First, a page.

The second is the same, but in Excel format to adjust and recalculate the value based on a new spot price.
barter cheat sheet - pdf
barter cheat-sheet - excel
The problem is that silver coins are not denominated conveniently to be used as money. Clearly we cannot rely on the U.S. Mint to do its job of minting real currency, so I propose we do with what we have. When enough demand is generated, then private mints will come to meet the demand and create denominations that are more convenient (maybe they've done it already and I just haven't found it), denominations like 1/2 oz, 1/4 oz, and 1/10th oz coins. The other issue is the nomenclature by which we communicate with each other.
People will notice that between the years of 1916 and 1964, one hundredth of an ounce of silver was approximately equal to 'one cent'. I suggest we go back to this 'standard', meaning 'one cent' refers to 1/100th of an oz of silver. This will allow us to use circulated U.S. currency for small transactions and interchange them with 1oz silver bullion. Rather than the value of the coin being based on what the U.S. Mint happened to print on its face, it would be based on the actual silver content.
A 1942-1945 Nickel has a silver content of .06 oz. We would consider this to have a value of 6 cents rather than its face value of 5 cents. A 1932-1964 Washington Quarter would be considered having a value of 18 cents and so on...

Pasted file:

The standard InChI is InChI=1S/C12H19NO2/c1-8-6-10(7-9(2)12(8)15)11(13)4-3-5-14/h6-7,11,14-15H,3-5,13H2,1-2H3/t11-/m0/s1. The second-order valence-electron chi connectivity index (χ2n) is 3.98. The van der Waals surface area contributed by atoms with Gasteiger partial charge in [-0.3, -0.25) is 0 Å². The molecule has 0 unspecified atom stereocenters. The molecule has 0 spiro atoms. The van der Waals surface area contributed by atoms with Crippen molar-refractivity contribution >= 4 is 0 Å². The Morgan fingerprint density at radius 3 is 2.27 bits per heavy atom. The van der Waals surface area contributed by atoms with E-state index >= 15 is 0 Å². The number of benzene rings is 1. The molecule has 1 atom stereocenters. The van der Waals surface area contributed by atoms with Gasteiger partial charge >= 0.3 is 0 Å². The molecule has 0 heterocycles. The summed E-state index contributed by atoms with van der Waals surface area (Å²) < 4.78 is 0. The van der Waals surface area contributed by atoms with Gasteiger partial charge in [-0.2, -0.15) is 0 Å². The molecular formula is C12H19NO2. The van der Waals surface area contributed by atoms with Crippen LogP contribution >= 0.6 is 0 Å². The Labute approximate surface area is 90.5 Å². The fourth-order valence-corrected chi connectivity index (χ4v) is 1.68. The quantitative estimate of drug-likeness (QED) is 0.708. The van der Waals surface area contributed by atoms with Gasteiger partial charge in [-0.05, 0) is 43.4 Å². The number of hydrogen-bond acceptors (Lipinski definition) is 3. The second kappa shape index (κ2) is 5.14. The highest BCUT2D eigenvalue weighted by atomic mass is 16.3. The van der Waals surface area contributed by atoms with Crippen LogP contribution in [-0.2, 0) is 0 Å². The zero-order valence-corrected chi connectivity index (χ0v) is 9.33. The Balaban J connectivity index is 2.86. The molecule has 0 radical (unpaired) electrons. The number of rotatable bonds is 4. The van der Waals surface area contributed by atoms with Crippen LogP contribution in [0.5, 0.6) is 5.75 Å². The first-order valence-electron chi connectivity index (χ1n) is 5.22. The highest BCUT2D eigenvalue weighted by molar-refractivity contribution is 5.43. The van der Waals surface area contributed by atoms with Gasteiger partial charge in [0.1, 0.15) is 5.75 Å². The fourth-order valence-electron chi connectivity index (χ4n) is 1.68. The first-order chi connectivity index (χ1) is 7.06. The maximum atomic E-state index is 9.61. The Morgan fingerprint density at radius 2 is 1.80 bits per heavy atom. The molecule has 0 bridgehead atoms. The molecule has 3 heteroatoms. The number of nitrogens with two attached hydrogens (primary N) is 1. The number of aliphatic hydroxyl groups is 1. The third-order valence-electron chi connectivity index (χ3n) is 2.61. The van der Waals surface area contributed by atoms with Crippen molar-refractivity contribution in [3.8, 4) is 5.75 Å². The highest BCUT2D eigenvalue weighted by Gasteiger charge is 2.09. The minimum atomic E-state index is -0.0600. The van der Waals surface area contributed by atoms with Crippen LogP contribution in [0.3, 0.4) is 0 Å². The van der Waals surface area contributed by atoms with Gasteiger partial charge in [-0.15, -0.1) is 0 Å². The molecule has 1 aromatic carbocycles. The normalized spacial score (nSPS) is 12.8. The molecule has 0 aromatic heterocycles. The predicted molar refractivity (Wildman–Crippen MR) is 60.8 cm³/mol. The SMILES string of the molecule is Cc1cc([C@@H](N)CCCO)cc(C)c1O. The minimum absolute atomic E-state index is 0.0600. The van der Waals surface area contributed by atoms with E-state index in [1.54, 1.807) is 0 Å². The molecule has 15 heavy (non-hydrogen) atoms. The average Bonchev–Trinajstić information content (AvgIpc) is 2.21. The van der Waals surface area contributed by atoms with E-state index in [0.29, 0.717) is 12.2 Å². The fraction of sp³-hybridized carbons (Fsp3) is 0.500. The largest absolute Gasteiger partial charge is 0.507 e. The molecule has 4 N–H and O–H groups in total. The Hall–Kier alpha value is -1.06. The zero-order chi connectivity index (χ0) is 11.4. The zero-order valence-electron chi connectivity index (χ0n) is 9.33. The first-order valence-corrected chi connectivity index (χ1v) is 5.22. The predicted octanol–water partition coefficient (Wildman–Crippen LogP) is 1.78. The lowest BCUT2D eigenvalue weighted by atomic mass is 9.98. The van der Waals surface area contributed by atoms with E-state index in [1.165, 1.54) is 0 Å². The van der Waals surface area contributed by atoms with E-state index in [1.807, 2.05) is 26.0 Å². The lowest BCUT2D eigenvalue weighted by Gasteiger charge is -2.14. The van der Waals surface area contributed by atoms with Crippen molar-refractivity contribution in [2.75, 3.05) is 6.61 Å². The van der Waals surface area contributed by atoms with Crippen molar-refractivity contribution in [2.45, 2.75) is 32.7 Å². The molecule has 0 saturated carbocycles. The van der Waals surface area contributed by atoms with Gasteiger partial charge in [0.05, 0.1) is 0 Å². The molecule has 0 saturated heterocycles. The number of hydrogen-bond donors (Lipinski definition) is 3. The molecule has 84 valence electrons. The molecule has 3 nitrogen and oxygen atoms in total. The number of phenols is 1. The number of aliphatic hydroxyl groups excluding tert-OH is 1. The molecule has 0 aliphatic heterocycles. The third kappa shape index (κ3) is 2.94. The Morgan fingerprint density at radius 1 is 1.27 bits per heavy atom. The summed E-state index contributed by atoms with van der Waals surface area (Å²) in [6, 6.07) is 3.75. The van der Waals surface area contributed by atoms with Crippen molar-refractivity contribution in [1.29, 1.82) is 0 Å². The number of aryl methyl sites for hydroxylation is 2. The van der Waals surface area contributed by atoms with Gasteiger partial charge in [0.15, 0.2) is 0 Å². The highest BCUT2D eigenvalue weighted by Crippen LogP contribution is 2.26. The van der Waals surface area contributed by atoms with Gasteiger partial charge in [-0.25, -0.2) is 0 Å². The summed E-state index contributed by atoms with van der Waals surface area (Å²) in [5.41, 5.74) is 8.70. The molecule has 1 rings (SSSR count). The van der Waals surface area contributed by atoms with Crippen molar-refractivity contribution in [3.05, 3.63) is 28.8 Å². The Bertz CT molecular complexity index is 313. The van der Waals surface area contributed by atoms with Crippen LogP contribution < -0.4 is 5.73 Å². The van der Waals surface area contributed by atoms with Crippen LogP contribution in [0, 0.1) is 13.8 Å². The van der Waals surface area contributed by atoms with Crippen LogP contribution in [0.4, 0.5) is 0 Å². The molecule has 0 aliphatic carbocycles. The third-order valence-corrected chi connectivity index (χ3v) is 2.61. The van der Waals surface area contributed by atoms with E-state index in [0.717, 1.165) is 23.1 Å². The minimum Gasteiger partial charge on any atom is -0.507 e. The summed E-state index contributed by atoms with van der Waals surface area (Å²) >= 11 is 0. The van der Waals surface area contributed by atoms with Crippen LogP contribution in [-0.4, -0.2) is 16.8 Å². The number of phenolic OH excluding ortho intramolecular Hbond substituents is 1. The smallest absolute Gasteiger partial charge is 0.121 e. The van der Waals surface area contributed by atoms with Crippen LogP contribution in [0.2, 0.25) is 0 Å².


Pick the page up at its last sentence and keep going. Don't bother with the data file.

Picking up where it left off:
When selling an item say that is worth $1 (frn), then one could attach a label that reads '6¢'. When people pull out 6 fiat cents, then that's a good opportunity to say I don't take that debased stuff. If they still don't get it, then hand them a 'money masters' or 'debt as money' dvd and say come back and we'll do business when it makes sense (or however you choose to explain it).
This is just an idea, if others have other ideas or thoughts please comment.
more info at: coinflation.com
How about we "End the Fed" today? Here in Phoenix, Az we are going to make our first attempt, this Saturday. We are going to hold what we call a "Community Market Square" or barter day of sorts where people will be able to come and trade using silver (or whatever) as a currency.
|Denomination||Description||(100th oz) price ¢||Value (frn)||Exchange|
|$0.05||1946-2010 Nickel (silver equivalent)||0.3 ₵||$0.05||0.04||“= 0.01 si”|
|$0.05||1942-1945 Nickel||5.6 ₵||$1.03||20.82||# Nickels|
|$0.10||1916-1945 Mercury Dime||7.2 ₵||$1.33||26.76||# Nickels|
|$0.10||1946-1964 Roosevelt Dime||7.2 ₵||$1.33||26.76||# Nickels|
|$0.50||1965-1970 Half Dollar (40% silver)||14.8 ₵||$2.71|
|$0.25||1916-1930 Standing Liberty Quarter||18.1 ₵||$3.31|
|$0.25||1932-1964 Washington Quarter||18.1 ₵||$3.31|
|$1.00||1971-1976 Eisenhower Dollar (40% silver)||31.6 ₵||$5.79|
|$0.50||1916-1947 Walking Liberty Half Dollar||36.2 ₵||$6.63|
|$0.50||1948-1963 Franklin Half Dollar||36.2 ₵||$6.63|
|$0.50||1964 Kennedy Half Dollar||36.2 ₵||$6.63|
|$1.00||1878-1921 Morgan Dollar||77.3 ₵||$14.17|
|$1.00||1921-1935 Peace Dollar||77.3 ₵||$14.17|